1974
DOI: 10.1021/es60098a006 View full text |Buy / Rent full text
|
|

Abstract: one type apparently arises when the air in the city becomes stagnant, while another type is clearly associated with unusually large industrial emissions. The Pb/Br ratio is not a practical tool for measuring the relative amounts of pollution from industrial and automotive sources-at least in an area with no strong industrial sources of Pb. AcknowledgmentThe authors would like to acknowledge the assistance of D. Yesso in preparing standard solutions, and of W. Strang of the Allegheny County Air Pollution Bureau… Show more

Help me understand this report

Search citation statements

Order By: Relevance
Select...
1
1
1
0
8
0

Year Published

1976
1976
1979
1979

Publication Types

Select...
3

Relationship

0
3

Authors

Journals

0
8
0
Order By: Relevance
“…In most cases, PbBrCl was the only crystalline phase identified with all the interplanar d spacings being assigned, while in a few cases PbO was also detected at a very trace level. The finding of only PbBrCl, which had a consistent Br/Cl ratio of 1.0 as indicated by the diffraction pattern (14), must reflect the engine sampling conditions. The fuel used was commercial Texaco 3-star with a mole ratio of Pb:EDB:EDC of 1:0.5:1.…”
Section: Methodsmentioning
See 2 more Smart Citations
Create an account to read the remaining citation statements from this report. You will also get access to:
  • Search over 1.2b+ citation statments to see what is being said about any topic in the research literature
  • Advanced Search to find publications that support or contrast your research
  • Citation reports and visualizations to easily see what publications are saying about each other
  • Browser extension to see Smart Citations wherever you read research
  • Dashboards to evaluate and keep track of groups of publications
  • Alerts to stay on top of citations as they happen
  • Automated reference checks to make sure you are citing reliable research in your manuscripts
  • 14 day free preview of our premium features.

Trusted by researchers and organizations around the world

Over 130,000 students researchers, and industry experts at use scite

See what students are saying

rupbmjkragerfmgwileyiopcupepmcmbcthiemesagefrontiersapsiucrarxivemeralduhksmucshluniversity-of-gavle
“…In most cases, PbBrCl was the only crystalline phase identified with all the interplanar d spacings being assigned, while in a few cases PbO was also detected at a very trace level. The finding of only PbBrCl, which had a consistent Br/Cl ratio of 1.0 as indicated by the diffraction pattern (14), must reflect the engine sampling conditions. The fuel used was commercial Texaco 3-star with a mole ratio of Pb:EDB:EDC of 1:0.5:1.…”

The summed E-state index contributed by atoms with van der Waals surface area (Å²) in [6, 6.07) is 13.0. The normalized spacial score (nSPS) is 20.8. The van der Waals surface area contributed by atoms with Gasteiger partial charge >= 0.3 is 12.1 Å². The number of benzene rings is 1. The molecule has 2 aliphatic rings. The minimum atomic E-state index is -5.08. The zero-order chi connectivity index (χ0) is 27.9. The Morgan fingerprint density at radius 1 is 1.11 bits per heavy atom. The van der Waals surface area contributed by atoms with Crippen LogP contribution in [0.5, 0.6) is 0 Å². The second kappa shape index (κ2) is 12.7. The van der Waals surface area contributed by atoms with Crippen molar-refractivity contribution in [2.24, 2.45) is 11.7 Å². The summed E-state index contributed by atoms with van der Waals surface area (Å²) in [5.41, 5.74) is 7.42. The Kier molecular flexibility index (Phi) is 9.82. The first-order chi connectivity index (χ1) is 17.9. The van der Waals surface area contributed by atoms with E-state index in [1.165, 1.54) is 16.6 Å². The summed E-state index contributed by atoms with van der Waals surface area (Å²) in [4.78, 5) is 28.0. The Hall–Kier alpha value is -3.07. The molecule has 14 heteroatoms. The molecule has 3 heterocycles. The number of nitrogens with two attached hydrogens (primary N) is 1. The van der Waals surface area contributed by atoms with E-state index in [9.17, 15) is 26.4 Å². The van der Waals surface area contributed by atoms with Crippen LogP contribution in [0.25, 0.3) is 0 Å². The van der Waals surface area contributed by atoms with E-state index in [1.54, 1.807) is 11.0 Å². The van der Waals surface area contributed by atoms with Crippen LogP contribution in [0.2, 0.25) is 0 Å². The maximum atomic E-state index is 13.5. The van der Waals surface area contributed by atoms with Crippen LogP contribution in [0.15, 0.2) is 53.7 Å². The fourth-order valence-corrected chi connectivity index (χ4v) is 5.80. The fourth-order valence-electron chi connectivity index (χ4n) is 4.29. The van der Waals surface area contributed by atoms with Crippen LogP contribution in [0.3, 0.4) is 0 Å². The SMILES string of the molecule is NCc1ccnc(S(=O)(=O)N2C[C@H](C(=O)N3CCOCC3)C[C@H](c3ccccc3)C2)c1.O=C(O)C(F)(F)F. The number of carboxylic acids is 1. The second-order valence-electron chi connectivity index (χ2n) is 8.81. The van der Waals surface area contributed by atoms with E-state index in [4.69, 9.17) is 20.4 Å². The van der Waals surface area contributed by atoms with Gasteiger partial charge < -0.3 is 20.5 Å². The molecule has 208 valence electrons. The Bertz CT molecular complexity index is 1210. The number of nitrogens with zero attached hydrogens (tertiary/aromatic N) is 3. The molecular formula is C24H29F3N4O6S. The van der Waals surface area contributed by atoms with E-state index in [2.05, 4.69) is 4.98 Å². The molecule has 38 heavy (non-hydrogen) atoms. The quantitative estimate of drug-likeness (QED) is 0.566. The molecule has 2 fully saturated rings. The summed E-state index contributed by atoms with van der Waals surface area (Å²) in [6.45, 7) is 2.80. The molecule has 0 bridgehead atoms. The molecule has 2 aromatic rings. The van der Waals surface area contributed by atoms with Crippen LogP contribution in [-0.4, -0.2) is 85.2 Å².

Section: Methodsmentioning
“…The latter workers suggested that the halogen loss from the lead halide compounds emitted from the exhaust was due to simple acid-base reactions involving carbonate or hydroxide ions, rather than a photolytic process, but did not explain the source of these ions in the atmosphere. This mechanism was further investigated by Boyer and Laitinen (14), who examined the reaction of laboratory-pure lead halide aerosols with CO2 and H2O vapor and found that the lead halide was quite stable with respect to reaction with these species, both in the presence and absence of light of wavelength 300-400 nm. They exposed PbBrCl to 9% CO2 in moist air at 50 °C in the dark over a 72-h period and found only 0.4% halide loss during decomposition, with slight enhancement during illumination, concluding that the large halogen losses observed from automobile exhaust particulates could not be replicated in the absence of the automotive exhaust environment.…”
mentioning
See 1 more Smart Citation
“…It is known that many different lead compounds can be formed by the interaction of TEL, EDB, and EDC (5), of which lead bromochloride is the most abundant (6). The reaction products are strongly dependent on temperature and oxygen/fuel ratio.…”
Section: Discussionmentioning
“…Several other studies provide evidence to suggest that halogens may not be lost from exhausted lead salts. 25 Boyer and Laitinen 25 evaluated the stability of laboratory pure lead halide aerosols toward halogen loss by hydrolytic exchange with H 2 O, CO 2 , and ultraviolet light and concluded that halogens were not lost under their laboratory (non-automotive exhaust environment) conditions. Bomback et al 26 have observed that the lead salts PbSO 4 and Pb 3 (PO 4 ) 2 accumulate in catalytic converters and that deposits containing these salts may periodically break off and be exhausted.…”
Section: Chemistrymentioning